Likewise, the late finish date is calculated as the latest possible date this task could finish if all predecessor and successor tasks also start and finish on their late start and late finish dates. If there is a leveling delay on successor tasks, this delay is also figured into the date in the Late Start and Late Finish fields. These calculations are based on a fixed duration.

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Use deadlines to create slack (float)

In Microsoft Office Project 2007, you can set deadlines (deadline: A target date indicating when you want a task to be completed. If the deadline date passes and the task is not completed, Project displays an indicator.) for a task. Deadlines affect the calculation of late finish dates, the backward pass (backward pass: Calculation of late finish and late start dates for project activities, determined by working backward from the project's finish date.), and the total slack of a task.

The deadline usually sets the late finish for a task and therefore affects the backward pass. The following cases describe the exceptions to this rule:

Other task constraints on a task with a deadline might also affect late start or early start dates. For example, a task's late start date plus its duration might not necessarily equal its late finish date.

Tasks with As Late As Possible (ALAP) constraints will typically finish on the deadline date, but predecessor tasks might push a task beyond its deadline. In that case, Office Project 2007 displays an indicator (indicators: Small icons representing information for a task or resource that are displayed in the Indicators field. The Indicators field is located to the right of the ID field and appears in a number of tables.) that the deadline is violated.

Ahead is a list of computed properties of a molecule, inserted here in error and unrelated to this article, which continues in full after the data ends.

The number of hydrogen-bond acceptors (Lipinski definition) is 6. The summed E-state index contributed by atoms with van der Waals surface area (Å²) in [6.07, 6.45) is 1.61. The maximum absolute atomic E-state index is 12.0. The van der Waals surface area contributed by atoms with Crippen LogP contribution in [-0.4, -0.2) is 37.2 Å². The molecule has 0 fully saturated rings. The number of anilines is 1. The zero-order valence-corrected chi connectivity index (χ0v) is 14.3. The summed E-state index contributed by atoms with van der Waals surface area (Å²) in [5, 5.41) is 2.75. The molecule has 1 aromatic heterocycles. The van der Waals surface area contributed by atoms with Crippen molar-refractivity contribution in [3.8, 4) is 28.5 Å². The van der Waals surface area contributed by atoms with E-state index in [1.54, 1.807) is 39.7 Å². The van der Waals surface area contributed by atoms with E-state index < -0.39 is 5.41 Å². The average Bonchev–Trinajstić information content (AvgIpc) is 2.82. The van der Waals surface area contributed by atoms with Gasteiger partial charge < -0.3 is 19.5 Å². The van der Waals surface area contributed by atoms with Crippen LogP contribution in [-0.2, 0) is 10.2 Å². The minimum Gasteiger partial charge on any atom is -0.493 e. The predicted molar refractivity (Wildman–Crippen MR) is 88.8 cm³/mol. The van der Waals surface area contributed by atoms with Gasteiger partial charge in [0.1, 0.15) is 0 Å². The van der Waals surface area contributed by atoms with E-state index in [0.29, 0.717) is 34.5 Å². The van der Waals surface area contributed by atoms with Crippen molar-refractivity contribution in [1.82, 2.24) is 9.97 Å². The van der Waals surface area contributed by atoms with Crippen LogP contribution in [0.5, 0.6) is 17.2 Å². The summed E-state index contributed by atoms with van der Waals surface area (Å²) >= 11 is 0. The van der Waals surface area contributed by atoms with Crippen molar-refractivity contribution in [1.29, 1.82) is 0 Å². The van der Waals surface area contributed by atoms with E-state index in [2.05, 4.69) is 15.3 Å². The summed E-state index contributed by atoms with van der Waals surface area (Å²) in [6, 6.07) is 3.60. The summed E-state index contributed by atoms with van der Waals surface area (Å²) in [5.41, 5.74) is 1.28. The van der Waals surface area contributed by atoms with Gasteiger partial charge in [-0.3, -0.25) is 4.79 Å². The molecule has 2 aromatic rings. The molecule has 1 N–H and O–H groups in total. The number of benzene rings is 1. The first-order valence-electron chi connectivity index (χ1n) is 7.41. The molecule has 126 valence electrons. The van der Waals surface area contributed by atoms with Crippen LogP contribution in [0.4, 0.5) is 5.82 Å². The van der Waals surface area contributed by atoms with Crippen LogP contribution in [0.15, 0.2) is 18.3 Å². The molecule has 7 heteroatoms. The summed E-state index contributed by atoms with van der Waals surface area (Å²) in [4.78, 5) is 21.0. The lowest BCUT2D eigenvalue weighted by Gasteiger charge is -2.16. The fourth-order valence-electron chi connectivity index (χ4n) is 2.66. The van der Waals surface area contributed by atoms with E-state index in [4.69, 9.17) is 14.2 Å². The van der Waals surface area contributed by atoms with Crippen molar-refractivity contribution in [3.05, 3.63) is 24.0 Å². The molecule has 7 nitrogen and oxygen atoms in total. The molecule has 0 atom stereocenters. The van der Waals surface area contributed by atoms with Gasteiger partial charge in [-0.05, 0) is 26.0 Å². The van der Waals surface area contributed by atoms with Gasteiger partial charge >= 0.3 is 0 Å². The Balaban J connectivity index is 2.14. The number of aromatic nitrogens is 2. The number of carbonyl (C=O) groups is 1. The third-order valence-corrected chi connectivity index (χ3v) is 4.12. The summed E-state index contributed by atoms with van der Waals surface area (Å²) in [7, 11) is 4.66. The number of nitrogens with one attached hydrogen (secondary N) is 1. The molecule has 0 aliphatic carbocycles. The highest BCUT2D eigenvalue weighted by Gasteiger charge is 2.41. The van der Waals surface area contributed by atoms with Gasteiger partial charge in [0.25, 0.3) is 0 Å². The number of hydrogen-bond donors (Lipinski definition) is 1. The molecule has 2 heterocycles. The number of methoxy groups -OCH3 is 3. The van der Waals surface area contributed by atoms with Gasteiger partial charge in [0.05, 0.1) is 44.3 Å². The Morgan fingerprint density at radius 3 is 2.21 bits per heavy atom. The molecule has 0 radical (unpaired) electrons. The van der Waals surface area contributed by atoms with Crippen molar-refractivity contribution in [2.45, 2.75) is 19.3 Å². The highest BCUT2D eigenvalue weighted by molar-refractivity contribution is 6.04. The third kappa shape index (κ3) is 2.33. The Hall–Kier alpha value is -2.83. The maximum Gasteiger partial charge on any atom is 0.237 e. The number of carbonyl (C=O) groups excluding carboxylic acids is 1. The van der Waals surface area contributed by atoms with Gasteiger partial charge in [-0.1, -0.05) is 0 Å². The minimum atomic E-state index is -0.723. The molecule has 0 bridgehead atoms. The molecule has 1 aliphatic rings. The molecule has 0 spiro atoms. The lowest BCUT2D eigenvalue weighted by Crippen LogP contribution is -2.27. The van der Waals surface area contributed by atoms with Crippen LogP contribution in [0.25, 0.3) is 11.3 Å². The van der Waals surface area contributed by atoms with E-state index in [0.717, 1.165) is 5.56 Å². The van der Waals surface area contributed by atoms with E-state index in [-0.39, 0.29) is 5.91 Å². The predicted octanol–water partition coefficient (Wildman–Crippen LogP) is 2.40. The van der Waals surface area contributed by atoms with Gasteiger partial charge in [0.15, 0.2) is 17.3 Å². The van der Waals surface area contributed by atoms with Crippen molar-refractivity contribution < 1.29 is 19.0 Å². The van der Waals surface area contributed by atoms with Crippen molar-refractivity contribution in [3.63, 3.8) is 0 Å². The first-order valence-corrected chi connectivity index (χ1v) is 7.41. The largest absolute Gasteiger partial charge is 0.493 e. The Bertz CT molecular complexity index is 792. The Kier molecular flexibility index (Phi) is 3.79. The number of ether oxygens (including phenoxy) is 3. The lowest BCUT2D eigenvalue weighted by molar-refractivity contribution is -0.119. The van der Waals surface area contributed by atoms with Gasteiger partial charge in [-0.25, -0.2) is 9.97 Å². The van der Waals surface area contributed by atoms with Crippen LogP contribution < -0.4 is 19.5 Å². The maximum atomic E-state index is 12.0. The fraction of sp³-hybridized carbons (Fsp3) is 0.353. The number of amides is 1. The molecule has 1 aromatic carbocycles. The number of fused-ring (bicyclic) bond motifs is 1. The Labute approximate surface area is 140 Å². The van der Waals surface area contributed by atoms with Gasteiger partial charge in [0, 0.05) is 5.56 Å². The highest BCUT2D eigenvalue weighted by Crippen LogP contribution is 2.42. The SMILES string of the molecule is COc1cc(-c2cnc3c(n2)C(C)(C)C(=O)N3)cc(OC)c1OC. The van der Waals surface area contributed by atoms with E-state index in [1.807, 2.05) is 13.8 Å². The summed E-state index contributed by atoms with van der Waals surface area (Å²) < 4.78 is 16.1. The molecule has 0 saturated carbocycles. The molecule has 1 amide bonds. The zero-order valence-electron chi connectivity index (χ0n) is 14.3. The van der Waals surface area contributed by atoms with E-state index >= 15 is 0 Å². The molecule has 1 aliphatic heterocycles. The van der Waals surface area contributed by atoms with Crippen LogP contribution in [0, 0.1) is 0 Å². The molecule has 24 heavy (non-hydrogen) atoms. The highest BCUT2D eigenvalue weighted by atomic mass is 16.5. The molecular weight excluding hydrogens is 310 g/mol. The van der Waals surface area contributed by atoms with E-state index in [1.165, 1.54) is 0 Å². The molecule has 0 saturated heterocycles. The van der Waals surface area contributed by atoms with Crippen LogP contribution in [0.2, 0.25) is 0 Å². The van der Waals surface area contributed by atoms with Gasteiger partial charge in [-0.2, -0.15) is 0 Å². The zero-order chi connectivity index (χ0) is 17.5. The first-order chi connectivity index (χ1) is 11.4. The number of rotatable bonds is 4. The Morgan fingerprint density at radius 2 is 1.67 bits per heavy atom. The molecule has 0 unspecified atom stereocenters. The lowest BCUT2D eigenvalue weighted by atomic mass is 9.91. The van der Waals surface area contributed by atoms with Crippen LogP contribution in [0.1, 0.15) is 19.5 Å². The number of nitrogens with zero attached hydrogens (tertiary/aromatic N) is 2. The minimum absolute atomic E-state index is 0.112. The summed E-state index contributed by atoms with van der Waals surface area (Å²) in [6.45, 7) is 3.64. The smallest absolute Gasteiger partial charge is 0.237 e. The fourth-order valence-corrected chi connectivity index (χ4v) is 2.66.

When you schedule a project from the finish date, deadlines also affect the late finish of the task. Even though a task is usually scheduled to finish on the deadline date, a predecessor with an MSO constraint, for example, can push a task beyond its deadline and Office Project 2007 displays an indicator that the deadline is violated.

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Review free slack (float) for leveling projects

Add the Start Slack and Finish Slack fields to any task view when you want to review how free slack was calculated.

The Start Slack field contains the duration representing the difference between the early start and late start dates. The Finish Slack field contains the duration representing the difference between the early finish and late finish dates. The smaller of the start slack and finish slack amounts determines the amount of free slack available, that is, the amount of time a task can be delayed without affecting the start date of a successor task.

If a task has an actual (actual: Information that shows what has actually occurred. For example, the actual start date for a task is the day that the task actually started.) start date and a deadline, the start slack is 0 and the finish slack is the difference between the task's finish date and deadline date.

Start slack is useful when leveling (leveling: Resolving resource conflicts or overallocations by delaying or splitting certain tasks. When Project levels a resource, its selected assignments are distributed and rescheduled.) projects scheduled from the finish date. Finish slack is useful when leveling projects scheduled from the start date.

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Applies to:
Project 2007